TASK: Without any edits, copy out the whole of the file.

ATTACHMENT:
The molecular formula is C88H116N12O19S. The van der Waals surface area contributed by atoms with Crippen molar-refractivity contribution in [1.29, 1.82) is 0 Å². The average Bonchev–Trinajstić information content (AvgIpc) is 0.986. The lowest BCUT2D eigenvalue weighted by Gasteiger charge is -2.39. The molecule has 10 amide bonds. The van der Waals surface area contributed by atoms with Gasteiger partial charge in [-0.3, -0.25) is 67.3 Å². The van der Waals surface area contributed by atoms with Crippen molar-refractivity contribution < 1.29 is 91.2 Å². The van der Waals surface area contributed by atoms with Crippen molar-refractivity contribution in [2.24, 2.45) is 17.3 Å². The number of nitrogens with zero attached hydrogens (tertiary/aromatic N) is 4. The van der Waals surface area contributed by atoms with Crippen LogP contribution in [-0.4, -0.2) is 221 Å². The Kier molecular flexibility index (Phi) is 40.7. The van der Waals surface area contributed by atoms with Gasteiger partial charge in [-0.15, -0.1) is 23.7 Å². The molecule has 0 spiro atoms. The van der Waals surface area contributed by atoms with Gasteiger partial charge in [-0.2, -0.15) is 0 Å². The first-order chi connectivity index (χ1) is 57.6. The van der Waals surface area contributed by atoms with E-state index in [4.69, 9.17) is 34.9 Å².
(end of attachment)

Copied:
The molecular formula is C88H116N12O19S. The van der Waals surface area contributed by atoms with Crippen molar-refractivity contribution in [1.29, 1.82) is 0 Å². The average Bonchev–Trinajstić information content (AvgIpc) is 0.986. The lowest BCUT2D eigenvalue weighted by Gasteiger charge is -2.39. The molecule has 10 amide bonds. The van der Waals surface area contributed by atoms with Gasteiger partial charge in [-0.3, -0.25) is 67.3 Å². The van der Waals surface area contributed by atoms with Crippen molar-refractivity contribution < 1.29 is 91.2 Å². The van der Waals surface area contributed by atoms with Crippen molar-refractivity contribution in [2.24, 2.45) is 17.3 Å². The number of nitrogens with zero attached hydrogens (tertiary/aromatic N) is 4. The van der Waals surface area contributed by atoms with Crippen LogP contribution in [-0.4, -0.2) is 221 Å². The Kier molecular flexibility index (Phi) is 40.7. The van der Waals surface area contributed by atoms with Gasteiger partial charge in [-0.15, -0.1) is 23.7 Å². The molecule has 0 spiro atoms. The van der Waals surface area contributed by atoms with Gasteiger partial charge in [-0.2, -0.15) is 0 Å². The first-order chi connectivity index (χ1) is 57.6. The van der Waals surface area contributed by atoms with E-state index in [4.69, 9.17) is 34.9 Å².